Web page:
Residing solely in the forests of Costa Rica, Panama and Northwestern Colombia, cotton-top tamarins feed primarily on flowers, leaf buds, and sweet fruits.
They are small primates, weighing on average only 12-16 oz. They live in family groups lead by an alpha male, often the father of most members. Cotton-tops usually live for 10+ years in the wild, and can reach older ages in captivity.
These little ones are critically endangered. In the 1960’s and 1970’s, over 20,000 tamarins were imported to the US for biomedical research, and the surviving wild population never bounced back. The IUCN Redlist currently lists the wild population at only 6,000, 2,000 of which are part of the breeding population.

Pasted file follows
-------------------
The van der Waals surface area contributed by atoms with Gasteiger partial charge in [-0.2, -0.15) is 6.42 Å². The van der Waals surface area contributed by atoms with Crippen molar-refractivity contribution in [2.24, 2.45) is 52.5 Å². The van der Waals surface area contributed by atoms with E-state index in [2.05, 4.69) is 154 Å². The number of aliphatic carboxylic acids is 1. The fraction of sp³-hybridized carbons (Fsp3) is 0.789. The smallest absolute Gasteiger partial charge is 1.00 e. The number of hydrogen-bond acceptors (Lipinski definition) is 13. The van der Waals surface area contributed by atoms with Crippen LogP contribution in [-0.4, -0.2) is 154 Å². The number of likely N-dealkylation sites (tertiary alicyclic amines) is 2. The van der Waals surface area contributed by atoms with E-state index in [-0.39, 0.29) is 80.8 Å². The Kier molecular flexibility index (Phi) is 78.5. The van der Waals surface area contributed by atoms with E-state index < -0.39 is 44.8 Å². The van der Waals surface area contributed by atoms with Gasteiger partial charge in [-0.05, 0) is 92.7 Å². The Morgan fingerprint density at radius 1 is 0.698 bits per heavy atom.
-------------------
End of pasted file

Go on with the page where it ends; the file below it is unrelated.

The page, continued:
With faces like theirs, one of the biggest threats to them is the illegal pet trade. Other serious threats include poaching, trapping, over hunting, and the ever present habitat encroachment and destruction.
Conservation efforts are being led by groups like Proyecto Titi, Wildnet.org, the Wildlife Conservation Society, and the World Wildlife Fund.